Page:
“She said”: The investigation that brought down Harvey Weinstein

“She Said”: The Investigation That Took Harvey Weinstein


Jodi Kantor and Megan Twohey, played by Zoe Kazan and Carey Mulligan, are the “New York Times” reporters who led the investigation into Harvey Weinstein, their article leading to the start of legal proceedings against the American producer. 

On October 5, 2017, the “New York Times” publishes, in one, the revelations of Jodi Kantor (Zoe Kazan) and Megan Twohey (Carey Mulligan). The article, “Harvey Weinstein Paid Off Sexual Harassment Accusers for Decades,” creates an earthquake in the movie industry. Ashley Judd, in particular, testifies to the harassment of which she was the victim. The Oscar-winning producer was let go of his company three days later. And many other actresses denounce it then. Today, after being sentenced to 23 years in prison in New York State, Weinstein faces justice in California as 11 counts of rape and sexual assault have been brought against him. /p>

It was during the New York Film Festival last October that the film “She said” was presented for the first time. The festival having been well attended by the fallen producer who is said to have said, when rumors of the imminence of the publication of the article of the “New York Times” were reported by “Variety”: “The story looks so good that I want to buy the rights to it”. The producer, and it is a clear will of the production, only appears very briefly from behind, in silhouette, and the name of the actor who plays him is not revealed.

In front of a full house, Ashley Judd, who plays herself in the feature film, remembered that her father was waiting for her when she left her meeting with the producer in 1996. “When I came down from the bedroom, he knew something devastating had just happened, he could read it on my face.” The mother of the actress, who died a few months ago, had encouraged her daughter to testify, both for the article of the two journalists, and at the time of the trial. For her, “it was an important validation that someone finally wanted to listen and do something. And this movie is the next step.”

What changes?

The film chronicles the details of the investigation of the two Pulitzer Prize-winning journalists and is reminiscent of “All the President’s Men” or, more recently, “The Post”. The screenplay by Rebecca Lenkiewicz, adapted from the journalists' book, was put into images by Maria Schrader (“Unorthodox”) sticks as closely as possible to real events, a few details having been modified for the purposes of passage to the big screen. “I knew this story could be both 'empowering' and inspiring,” she said at the time of filming.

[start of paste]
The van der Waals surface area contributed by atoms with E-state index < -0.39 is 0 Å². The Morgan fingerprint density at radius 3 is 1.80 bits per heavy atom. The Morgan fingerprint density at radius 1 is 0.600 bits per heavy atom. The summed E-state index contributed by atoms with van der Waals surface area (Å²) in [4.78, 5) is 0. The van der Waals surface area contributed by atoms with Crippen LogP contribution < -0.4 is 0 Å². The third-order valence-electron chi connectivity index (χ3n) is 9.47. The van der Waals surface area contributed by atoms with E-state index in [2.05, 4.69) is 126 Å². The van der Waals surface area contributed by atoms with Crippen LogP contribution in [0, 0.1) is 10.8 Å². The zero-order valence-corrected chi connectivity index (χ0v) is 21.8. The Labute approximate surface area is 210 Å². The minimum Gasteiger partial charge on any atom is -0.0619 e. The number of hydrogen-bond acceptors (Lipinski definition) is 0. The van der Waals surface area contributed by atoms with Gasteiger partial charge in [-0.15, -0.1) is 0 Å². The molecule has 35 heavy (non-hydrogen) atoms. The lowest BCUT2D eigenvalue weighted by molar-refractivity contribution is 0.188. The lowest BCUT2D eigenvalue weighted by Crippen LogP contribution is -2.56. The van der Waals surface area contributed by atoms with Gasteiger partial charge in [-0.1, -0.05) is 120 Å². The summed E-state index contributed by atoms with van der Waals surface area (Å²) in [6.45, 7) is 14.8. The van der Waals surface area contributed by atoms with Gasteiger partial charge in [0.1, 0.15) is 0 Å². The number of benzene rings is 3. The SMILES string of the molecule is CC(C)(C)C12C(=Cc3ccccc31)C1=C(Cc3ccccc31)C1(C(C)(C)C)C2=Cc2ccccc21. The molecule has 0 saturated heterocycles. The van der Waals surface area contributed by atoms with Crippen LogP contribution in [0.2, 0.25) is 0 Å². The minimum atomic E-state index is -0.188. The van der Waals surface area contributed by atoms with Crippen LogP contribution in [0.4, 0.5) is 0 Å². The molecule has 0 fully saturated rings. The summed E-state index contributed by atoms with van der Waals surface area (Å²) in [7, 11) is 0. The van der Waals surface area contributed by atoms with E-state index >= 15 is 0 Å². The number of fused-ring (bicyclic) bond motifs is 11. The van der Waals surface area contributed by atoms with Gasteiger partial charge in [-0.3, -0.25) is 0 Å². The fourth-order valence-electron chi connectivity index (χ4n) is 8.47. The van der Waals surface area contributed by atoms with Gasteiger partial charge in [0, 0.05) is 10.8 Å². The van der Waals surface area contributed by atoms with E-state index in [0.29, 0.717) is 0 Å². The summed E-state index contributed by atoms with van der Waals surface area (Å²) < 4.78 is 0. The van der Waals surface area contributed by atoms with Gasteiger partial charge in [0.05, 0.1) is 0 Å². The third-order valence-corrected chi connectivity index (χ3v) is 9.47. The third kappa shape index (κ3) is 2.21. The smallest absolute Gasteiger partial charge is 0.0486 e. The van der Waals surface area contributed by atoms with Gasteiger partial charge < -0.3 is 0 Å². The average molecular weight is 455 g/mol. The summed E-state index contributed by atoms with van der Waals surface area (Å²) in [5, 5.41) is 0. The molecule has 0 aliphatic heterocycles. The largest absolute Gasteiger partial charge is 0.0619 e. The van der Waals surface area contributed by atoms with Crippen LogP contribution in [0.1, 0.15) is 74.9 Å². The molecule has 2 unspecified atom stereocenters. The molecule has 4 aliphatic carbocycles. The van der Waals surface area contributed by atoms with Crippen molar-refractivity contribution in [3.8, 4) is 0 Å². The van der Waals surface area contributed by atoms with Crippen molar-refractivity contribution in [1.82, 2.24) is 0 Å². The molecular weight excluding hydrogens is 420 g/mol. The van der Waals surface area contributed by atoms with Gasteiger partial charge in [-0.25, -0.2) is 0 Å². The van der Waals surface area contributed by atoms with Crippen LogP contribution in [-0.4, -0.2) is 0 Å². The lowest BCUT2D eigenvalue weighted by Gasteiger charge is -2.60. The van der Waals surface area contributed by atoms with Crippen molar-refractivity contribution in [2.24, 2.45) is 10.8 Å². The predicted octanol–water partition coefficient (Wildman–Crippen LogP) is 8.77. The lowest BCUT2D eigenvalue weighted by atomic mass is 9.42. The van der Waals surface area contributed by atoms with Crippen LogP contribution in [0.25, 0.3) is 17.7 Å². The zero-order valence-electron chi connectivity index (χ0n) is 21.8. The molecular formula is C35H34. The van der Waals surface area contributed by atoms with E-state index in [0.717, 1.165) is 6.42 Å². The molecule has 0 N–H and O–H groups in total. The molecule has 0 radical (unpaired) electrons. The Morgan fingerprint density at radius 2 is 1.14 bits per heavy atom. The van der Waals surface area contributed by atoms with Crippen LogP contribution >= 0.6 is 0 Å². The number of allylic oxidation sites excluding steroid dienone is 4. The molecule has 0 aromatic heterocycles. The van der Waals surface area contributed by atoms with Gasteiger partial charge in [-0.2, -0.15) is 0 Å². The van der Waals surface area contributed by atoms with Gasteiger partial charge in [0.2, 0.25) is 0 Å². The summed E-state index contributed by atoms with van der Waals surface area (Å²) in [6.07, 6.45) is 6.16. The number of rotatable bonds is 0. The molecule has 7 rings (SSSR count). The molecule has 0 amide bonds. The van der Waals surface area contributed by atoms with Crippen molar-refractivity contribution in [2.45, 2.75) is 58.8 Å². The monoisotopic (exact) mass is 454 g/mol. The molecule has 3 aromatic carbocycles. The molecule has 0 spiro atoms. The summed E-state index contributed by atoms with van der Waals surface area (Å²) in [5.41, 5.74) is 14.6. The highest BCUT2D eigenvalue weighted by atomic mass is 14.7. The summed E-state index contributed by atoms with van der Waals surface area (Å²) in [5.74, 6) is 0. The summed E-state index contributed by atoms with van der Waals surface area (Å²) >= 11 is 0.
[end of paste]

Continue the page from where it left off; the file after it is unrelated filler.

Zoe Kazan and Carey Mulligan immersed themselves in their characters, became friends with their alter egos in “real” life, were able to question them and relive, in a certain way, the situations described in “She said”, the film having also been shot in the premises of the “New York Times” , drained by the pandemic.

“The film illustrates how an individual can change a situation when it seems impossible,” said Zoe Kazan on the red carpet. For Carey Mulligan, the film is not black. “I hope the public will take some hope out of this, that courage is rewarded,” she said, alluding to the fact that journalists were intimidated and threatened during their investigation.

< p>And while Ashley Judd hailed the changes being made in the movie industry — from on-set intimacy coordinators to the fact that auditions can no longer be held in hotel rooms — there's still plenty to do.

Thus, Zoe Kazan made the parallel with the decision of the American Supreme Court to no longer guarantee the right to abortion during a panel discussion organized by the “Hollywood Reporter” that “everyone who has read the headlines since, say, May knows that we live in an oppressive patriarchal system.”

  • “She Said” takes center stage starting November 18.